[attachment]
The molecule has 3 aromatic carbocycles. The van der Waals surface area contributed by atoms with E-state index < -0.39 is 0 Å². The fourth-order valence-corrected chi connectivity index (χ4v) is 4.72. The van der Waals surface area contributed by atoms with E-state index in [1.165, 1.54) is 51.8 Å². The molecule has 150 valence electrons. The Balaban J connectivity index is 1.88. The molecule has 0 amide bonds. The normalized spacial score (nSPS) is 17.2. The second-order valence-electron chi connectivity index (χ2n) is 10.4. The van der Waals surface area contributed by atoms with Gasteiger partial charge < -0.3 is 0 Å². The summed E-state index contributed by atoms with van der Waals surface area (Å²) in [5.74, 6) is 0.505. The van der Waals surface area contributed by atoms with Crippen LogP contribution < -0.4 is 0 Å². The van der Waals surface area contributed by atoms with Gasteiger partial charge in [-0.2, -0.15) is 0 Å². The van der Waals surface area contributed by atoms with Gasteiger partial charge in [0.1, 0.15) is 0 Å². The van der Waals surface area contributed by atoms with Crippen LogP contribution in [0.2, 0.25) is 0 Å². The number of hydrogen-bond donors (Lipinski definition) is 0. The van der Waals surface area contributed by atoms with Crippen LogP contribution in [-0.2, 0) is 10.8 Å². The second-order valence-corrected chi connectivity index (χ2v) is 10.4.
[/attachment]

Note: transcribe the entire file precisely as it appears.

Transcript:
The molecule has 3 aromatic carbocycles. The van der Waals surface area contributed by atoms with E-state index < -0.39 is 0 Å². The fourth-order valence-corrected chi connectivity index (χ4v) is 4.72. The van der Waals surface area contributed by atoms with E-state index in [1.165, 1.54) is 51.8 Å². The molecule has 150 valence electrons. The Balaban J connectivity index is 1.88. The molecule has 0 amide bonds. The normalized spacial score (nSPS) is 17.2. The second-order valence-electron chi connectivity index (χ2n) is 10.4. The van der Waals surface area contributed by atoms with Gasteiger partial charge < -0.3 is 0 Å². The summed E-state index contributed by atoms with van der Waals surface area (Å²) in [5.74, 6) is 0.505. The van der Waals surface area contributed by atoms with Crippen LogP contribution < -0.4 is 0 Å². The van der Waals surface area contributed by atoms with Gasteiger partial charge in [-0.2, -0.15) is 0 Å². The van der Waals surface area contributed by atoms with Gasteiger partial charge in [0.1, 0.15) is 0 Å². The van der Waals surface area contributed by atoms with Crippen LogP contribution in [0.2, 0.25) is 0 Å². The number of hydrogen-bond donors (Lipinski definition) is 0. The van der Waals surface area contributed by atoms with Crippen LogP contribution in [-0.2, 0) is 10.8 Å². The second-order valence-corrected chi connectivity index (χ2v) is 10.4.